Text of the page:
SUBSETS AND SUNSETS
The announcement yesterday about the discovery of “Sedna” planetoid orbiting our sun, at the known edge of our solar system, had me wondering earlier this morning: discovered last November, announced this (mid) March, and all that dialogue going on in the interim, dialogue I’d be interested in reading a record of.
If the discovery was tenuous or questionable — was the as-yet unnamed object on a fixed orbit around our Sun or was it on a trajectory indicating impact or near-impact with Earth? — that would explain the protracted delay in time from discovery through to public announcement. Or, otherwise, perhaps they were just deliberating as to what to say to whom and when and why.
Obviously, a lot of people had a lot to discuss and determine from past November until yesterday’s announcement about Sedna. If on an impact trajectory, should they keep it to themselves? Surely an object as large as Sedna — not nearly that large, even — would mean certain doom for Earth or any planet of our size should an impact occur, as would, even, a near-impact by a planetoid the size of Sedna.
If this were the case, would you want to know about it? If you knew about it, would you make the information public? Not like there would be too much anyone could do about anything, if so, given the size of the planetoid (or even smaller size object, unfortunately), and the distance involved at the time of discovery, meaning too little time to devise a survival solution, given the distance at time of discovery and impending near-term incident.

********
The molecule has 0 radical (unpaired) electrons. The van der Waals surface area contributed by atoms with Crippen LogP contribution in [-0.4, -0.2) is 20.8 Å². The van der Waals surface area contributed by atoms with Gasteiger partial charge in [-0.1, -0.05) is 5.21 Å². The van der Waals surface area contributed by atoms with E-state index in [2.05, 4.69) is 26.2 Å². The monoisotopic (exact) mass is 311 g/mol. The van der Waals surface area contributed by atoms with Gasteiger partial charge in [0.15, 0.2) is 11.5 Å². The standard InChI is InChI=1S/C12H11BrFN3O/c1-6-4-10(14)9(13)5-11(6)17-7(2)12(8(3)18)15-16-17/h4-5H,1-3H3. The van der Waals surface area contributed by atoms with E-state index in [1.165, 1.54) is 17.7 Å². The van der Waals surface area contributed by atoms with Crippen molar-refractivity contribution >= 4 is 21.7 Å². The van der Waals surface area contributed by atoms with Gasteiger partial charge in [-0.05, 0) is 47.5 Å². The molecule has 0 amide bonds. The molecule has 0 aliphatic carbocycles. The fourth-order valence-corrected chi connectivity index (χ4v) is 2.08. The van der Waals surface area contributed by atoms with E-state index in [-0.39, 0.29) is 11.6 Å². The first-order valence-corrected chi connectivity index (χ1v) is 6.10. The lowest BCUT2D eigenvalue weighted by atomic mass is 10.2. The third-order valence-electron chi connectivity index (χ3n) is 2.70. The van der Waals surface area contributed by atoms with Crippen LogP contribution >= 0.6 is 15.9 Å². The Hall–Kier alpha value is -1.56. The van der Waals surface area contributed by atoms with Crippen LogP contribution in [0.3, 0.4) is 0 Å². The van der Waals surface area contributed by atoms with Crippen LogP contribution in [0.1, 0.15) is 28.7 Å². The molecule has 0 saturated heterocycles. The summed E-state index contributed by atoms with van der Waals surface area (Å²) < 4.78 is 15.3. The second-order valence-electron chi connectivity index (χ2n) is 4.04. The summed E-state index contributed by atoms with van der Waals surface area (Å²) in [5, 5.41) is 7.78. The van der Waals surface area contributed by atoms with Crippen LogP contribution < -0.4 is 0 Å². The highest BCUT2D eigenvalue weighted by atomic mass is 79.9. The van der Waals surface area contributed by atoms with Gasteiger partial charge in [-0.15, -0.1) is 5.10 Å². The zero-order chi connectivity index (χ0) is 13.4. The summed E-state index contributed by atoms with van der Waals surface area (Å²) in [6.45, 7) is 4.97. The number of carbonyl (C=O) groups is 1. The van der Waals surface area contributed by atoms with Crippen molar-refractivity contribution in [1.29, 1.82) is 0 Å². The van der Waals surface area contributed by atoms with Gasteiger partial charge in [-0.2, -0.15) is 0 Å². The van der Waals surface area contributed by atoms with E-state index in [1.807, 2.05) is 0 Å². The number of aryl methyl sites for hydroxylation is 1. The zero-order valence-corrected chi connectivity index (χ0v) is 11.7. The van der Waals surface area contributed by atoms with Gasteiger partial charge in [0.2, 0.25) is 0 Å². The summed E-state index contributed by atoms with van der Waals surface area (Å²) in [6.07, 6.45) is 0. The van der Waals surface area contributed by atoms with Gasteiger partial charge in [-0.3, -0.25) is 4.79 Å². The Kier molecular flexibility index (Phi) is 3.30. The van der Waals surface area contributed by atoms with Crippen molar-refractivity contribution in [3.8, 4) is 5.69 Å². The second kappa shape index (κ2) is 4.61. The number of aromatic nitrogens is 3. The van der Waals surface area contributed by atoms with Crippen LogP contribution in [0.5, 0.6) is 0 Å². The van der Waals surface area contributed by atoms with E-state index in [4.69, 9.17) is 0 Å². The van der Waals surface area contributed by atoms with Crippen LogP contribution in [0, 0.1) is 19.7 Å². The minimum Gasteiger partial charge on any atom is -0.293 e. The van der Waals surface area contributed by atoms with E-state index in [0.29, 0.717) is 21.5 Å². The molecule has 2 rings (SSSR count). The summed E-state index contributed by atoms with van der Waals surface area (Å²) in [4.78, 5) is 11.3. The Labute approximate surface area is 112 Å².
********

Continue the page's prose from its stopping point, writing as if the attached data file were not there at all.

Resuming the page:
I know this reads somewhat similar to the premise used in the film, “Armageddon.” But, actually, no, it doesn’t, because we Earthlings don’t, as yet, have the technical ability to hide or escape from — or even deflect or destroy — an impact or even near-impact of such a devastating magnitude as would occur should Sedna or any other object in space of that general size be travelling Earth’s way, and we don’t yet have the ability to make fantasy from paper and a filmmaker’s mind into reality, at least as quickly as would be required. Thank God that Sedna is simply continuing on in space on it’s fixed, 10,500-year-orbit of our sun, because, otherwise, there’d be about enough time to make your peace, if you could and wanted to, with yourself, those you love and God and then drink a lot of beer.
But, thinking about these things earlier, I approached pain and went past pain when I thought about all the life, work and creation that would be lost by such a terrible impact event. All those cows in all those fields, all those mountains and lovely birds, bees, the oceans, the Vatican, the Great Pyramids of Cheops, Michelangelo’s David, medical knowledge, the Louvre, the neighbors, my files and computer and paintings, me.
It would be a good idea to start thinking and planning ahead now. If not the technology to make sure it will or might all survive, at least the ability to make sure that the memory of it all would survive. A beacon in space. A trajectory of records. CDs, DVDs, 35mm reels into space along with equipment necessary to access them and a power source with diagrams and instructions, with the hope that sometime, somewhere, someone would happen upon a rested parcel and open it up and look things over. I wonder if they will be able to read?